“It’s an unusual site because there’s nothing to the south of it, so it’s very public on three sides. When we designed the building elevations, we did so for three sides,” explained David Keitel, a principal at DomusStudio Architecture. “We wanted to do something nice.”
But some argued the architecture would be too different from other developments in the area, and did not supply sufficient parking.
In the parking lot, there would be one space for each of the four retail units, and four two-car garages for the residents, which some said would be used for storage rather than parking, so those who lived there would park on the street.
“That’s eight more cars that are going to be parked on our street and in front of our homes,” charged resident Philomene Offen. “Already, the difficulties of delivery trucks and mail services — and even guests parking in front of our homes or anywhere near our homes these days — is huge, and this project will make it exponentially worse.”
City code requires three parking spaces, but four would be provided. However, many noted that one of those four spaces is for ADA access.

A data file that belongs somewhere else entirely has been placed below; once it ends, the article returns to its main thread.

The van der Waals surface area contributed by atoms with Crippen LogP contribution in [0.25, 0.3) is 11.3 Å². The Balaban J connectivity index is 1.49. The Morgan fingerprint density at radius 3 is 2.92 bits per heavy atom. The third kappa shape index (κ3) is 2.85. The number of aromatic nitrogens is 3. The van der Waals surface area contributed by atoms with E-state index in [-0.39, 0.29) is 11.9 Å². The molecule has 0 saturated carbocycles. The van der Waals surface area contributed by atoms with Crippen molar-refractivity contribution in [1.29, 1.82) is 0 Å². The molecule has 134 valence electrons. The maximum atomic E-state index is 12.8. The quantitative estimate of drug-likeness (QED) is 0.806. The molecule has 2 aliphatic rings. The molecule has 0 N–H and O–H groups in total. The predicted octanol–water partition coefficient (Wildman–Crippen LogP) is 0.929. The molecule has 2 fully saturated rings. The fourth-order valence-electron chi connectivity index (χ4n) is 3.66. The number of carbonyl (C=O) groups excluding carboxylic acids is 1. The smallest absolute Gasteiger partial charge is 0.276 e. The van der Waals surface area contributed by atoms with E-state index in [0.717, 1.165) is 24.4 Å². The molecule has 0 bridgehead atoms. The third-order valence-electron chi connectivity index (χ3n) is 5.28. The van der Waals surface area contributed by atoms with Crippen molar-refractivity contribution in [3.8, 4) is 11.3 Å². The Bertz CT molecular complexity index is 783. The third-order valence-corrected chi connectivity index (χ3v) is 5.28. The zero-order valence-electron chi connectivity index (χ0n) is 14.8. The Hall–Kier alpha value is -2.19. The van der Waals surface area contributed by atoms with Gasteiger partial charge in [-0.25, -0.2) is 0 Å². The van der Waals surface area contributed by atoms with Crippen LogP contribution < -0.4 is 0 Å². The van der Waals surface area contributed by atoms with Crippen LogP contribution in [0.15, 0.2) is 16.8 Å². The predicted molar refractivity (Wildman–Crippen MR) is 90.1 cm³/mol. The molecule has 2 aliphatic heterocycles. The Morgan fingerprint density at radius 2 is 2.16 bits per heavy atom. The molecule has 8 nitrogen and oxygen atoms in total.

When pressed about the parking, Keitel said: “We spent so much time on this, trying to get as much parking as possible, and every square inch of the site is used. We’re providing what we can where we can. Underground parking and trying to get a ramp down that far becomes very inefficient.”
As for the garages, he added: “The retail spaces have to be open and not gated or anything, so the garage provides security for the apartment residents.”
Trustee Brian Will applauded the applicant, saying: “Bird Rock is one of the most unique neighborhoods in La Jolla. (It is) a walkable community with destinations all the residents can enjoy. I will vote over and over again in favor of increasing vitality and walkability in the urban districts of La Jolla. This project is exactly what this community needs and is removing one of the last vestiges of the dead corridor that La Jolla Boulevard used to be.”
A motion to support the project and ratify the findings passed 14-1-1.
Board backs Bry on road night work: As the more than 50,000 drivers who traverse Torrey Pines Road daily ready for the construction slated to start any day now as part of the Torrey Pines Road Slope Restoration Project, LJCPA unanimously voted to support City Council member Bry in her request to have work done at night.